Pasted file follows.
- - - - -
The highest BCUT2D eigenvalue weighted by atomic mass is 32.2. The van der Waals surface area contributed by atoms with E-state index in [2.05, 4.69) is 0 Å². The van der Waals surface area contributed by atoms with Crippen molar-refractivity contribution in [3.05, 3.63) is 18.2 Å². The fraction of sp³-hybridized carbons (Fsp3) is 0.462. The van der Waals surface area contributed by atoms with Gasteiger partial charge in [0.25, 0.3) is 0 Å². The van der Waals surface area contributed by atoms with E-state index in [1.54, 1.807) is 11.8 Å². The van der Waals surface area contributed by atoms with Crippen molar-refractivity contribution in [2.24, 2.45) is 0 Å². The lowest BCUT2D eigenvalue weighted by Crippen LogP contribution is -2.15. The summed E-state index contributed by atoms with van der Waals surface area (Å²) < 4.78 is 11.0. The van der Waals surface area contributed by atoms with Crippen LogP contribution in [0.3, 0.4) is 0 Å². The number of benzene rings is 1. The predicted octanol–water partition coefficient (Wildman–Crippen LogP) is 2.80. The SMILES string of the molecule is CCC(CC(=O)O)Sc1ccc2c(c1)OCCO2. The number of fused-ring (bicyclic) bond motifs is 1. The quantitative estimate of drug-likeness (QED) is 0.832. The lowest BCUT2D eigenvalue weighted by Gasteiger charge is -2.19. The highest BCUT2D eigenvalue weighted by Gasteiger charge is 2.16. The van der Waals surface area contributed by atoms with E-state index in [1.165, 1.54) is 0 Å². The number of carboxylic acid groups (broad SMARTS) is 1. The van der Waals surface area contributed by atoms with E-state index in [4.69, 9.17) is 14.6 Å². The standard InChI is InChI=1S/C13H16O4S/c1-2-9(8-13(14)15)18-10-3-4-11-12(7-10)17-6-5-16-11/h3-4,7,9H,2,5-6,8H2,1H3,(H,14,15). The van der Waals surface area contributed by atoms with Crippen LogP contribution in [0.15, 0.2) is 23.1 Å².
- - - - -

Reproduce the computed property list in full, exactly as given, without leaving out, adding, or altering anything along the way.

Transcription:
The highest BCUT2D eigenvalue weighted by atomic mass is 32.2. The van der Waals surface area contributed by atoms with E-state index in [2.05, 4.69) is 0 Å². The van der Waals surface area contributed by atoms with Crippen molar-refractivity contribution in [3.05, 3.63) is 18.2 Å². The fraction of sp³-hybridized carbons (Fsp3) is 0.462. The van der Waals surface area contributed by atoms with Gasteiger partial charge in [0.25, 0.3) is 0 Å². The van der Waals surface area contributed by atoms with E-state index in [1.54, 1.807) is 11.8 Å². The van der Waals surface area contributed by atoms with Crippen molar-refractivity contribution in [2.24, 2.45) is 0 Å². The lowest BCUT2D eigenvalue weighted by Crippen LogP contribution is -2.15. The summed E-state index contributed by atoms with van der Waals surface area (Å²) < 4.78 is 11.0. The van der Waals surface area contributed by atoms with Crippen LogP contribution in [0.3, 0.4) is 0 Å². The number of benzene rings is 1. The predicted octanol–water partition coefficient (Wildman–Crippen LogP) is 2.80. The SMILES string of the molecule is CCC(CC(=O)O)Sc1ccc2c(c1)OCCO2. The number of fused-ring (bicyclic) bond motifs is 1. The quantitative estimate of drug-likeness (QED) is 0.832. The lowest BCUT2D eigenvalue weighted by Gasteiger charge is -2.19. The highest BCUT2D eigenvalue weighted by Gasteiger charge is 2.16. The van der Waals surface area contributed by atoms with E-state index in [1.165, 1.54) is 0 Å². The number of carboxylic acid groups (broad SMARTS) is 1. The van der Waals surface area contributed by atoms with E-state index in [4.69, 9.17) is 14.6 Å². The standard InChI is InChI=1S/C13H16O4S/c1-2-9(8-13(14)15)18-10-3-4-11-12(7-10)17-6-5-16-11/h3-4,7,9H,2,5-6,8H2,1H3,(H,14,15). The van der Waals surface area contributed by atoms with Crippen LogP contribution in [0.15, 0.2) is 23.1 Å².